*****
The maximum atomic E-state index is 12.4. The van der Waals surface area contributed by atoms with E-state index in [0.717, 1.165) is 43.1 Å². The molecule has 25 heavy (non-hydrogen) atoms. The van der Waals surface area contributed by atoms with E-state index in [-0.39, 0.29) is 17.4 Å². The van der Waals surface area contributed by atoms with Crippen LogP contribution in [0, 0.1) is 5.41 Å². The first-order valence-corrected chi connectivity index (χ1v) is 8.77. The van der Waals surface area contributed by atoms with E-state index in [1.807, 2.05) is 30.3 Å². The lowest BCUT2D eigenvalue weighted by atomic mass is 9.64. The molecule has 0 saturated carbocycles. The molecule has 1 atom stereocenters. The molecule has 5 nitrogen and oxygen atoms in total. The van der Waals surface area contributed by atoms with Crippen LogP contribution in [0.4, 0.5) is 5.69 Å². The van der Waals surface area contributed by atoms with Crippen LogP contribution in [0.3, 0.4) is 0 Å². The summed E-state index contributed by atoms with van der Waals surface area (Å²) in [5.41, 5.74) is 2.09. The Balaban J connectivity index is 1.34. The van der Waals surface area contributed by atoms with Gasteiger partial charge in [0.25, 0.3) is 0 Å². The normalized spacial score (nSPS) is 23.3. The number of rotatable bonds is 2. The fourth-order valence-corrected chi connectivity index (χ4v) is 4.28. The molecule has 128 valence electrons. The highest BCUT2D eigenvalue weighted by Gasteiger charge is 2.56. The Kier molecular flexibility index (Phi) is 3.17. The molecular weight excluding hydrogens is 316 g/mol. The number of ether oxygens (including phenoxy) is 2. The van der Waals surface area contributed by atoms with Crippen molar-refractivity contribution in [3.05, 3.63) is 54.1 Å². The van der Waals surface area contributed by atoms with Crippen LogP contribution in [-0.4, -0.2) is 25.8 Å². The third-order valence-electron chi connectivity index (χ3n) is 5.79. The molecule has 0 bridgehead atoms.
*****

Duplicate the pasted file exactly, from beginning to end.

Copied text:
The maximum atomic E-state index is 12.4. The van der Waals surface area contributed by atoms with E-state index in [0.717, 1.165) is 43.1 Å². The molecule has 25 heavy (non-hydrogen) atoms. The van der Waals surface area contributed by atoms with E-state index in [-0.39, 0.29) is 17.4 Å². The van der Waals surface area contributed by atoms with Crippen LogP contribution in [0, 0.1) is 5.41 Å². The first-order valence-corrected chi connectivity index (χ1v) is 8.77. The van der Waals surface area contributed by atoms with E-state index in [1.807, 2.05) is 30.3 Å². The lowest BCUT2D eigenvalue weighted by atomic mass is 9.64. The molecule has 0 saturated carbocycles. The molecule has 1 atom stereocenters. The molecule has 5 nitrogen and oxygen atoms in total. The van der Waals surface area contributed by atoms with Crippen LogP contribution in [0.4, 0.5) is 5.69 Å². The van der Waals surface area contributed by atoms with Crippen LogP contribution in [0.3, 0.4) is 0 Å². The summed E-state index contributed by atoms with van der Waals surface area (Å²) in [5.41, 5.74) is 2.09. The Balaban J connectivity index is 1.34. The van der Waals surface area contributed by atoms with Gasteiger partial charge in [0.25, 0.3) is 0 Å². The normalized spacial score (nSPS) is 23.3. The number of rotatable bonds is 2. The fourth-order valence-corrected chi connectivity index (χ4v) is 4.28. The molecule has 128 valence electrons. The highest BCUT2D eigenvalue weighted by Gasteiger charge is 2.56. The Kier molecular flexibility index (Phi) is 3.17. The molecular weight excluding hydrogens is 316 g/mol. The number of ether oxygens (including phenoxy) is 2. The van der Waals surface area contributed by atoms with Crippen molar-refractivity contribution in [3.05, 3.63) is 54.1 Å². The van der Waals surface area contributed by atoms with Crippen LogP contribution in [-0.4, -0.2) is 25.8 Å². The third-order valence-electron chi connectivity index (χ3n) is 5.79. The molecule has 0 bridgehead atoms.